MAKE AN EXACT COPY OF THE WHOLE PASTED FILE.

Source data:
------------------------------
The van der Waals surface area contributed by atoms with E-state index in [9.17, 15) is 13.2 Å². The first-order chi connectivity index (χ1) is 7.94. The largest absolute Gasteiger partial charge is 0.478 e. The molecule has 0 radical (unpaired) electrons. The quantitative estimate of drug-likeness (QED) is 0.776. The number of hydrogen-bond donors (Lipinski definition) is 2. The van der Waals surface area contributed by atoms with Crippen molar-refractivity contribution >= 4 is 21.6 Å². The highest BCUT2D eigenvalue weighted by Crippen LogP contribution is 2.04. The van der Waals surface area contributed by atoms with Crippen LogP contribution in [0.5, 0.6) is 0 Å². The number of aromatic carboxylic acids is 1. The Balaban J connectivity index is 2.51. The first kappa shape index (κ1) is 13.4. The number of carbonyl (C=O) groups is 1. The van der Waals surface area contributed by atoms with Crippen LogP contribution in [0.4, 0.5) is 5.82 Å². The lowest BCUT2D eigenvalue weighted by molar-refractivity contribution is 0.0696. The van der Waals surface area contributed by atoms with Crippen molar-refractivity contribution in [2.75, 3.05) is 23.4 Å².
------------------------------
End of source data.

The van der Waals surface area contributed by atoms with E-state index in [9.17, 15) is 13.2 Å². The first-order chi connectivity index (χ1) is 7.94. The largest absolute Gasteiger partial charge is 0.478 e. The molecule has 0 radical (unpaired) electrons. The quantitative estimate of drug-likeness (QED) is 0.776. The number of hydrogen-bond donors (Lipinski definition) is 2. The van der Waals surface area contributed by atoms with Crippen molar-refractivity contribution >= 4 is 21.6 Å². The highest BCUT2D eigenvalue weighted by Crippen LogP contribution is 2.04. The van der Waals surface area contributed by atoms with Crippen LogP contribution in [0.5, 0.6) is 0 Å². The number of aromatic carboxylic acids is 1. The Balaban J connectivity index is 2.51. The first kappa shape index (κ1) is 13.4. The number of carbonyl (C=O) groups is 1. The van der Waals surface area contributed by atoms with Crippen LogP contribution in [0.4, 0.5) is 5.82 Å². The lowest BCUT2D eigenvalue weighted by molar-refractivity contribution is 0.0696. The van der Waals surface area contributed by atoms with Crippen molar-refractivity contribution in [2.75, 3.05) is 23.4 Å².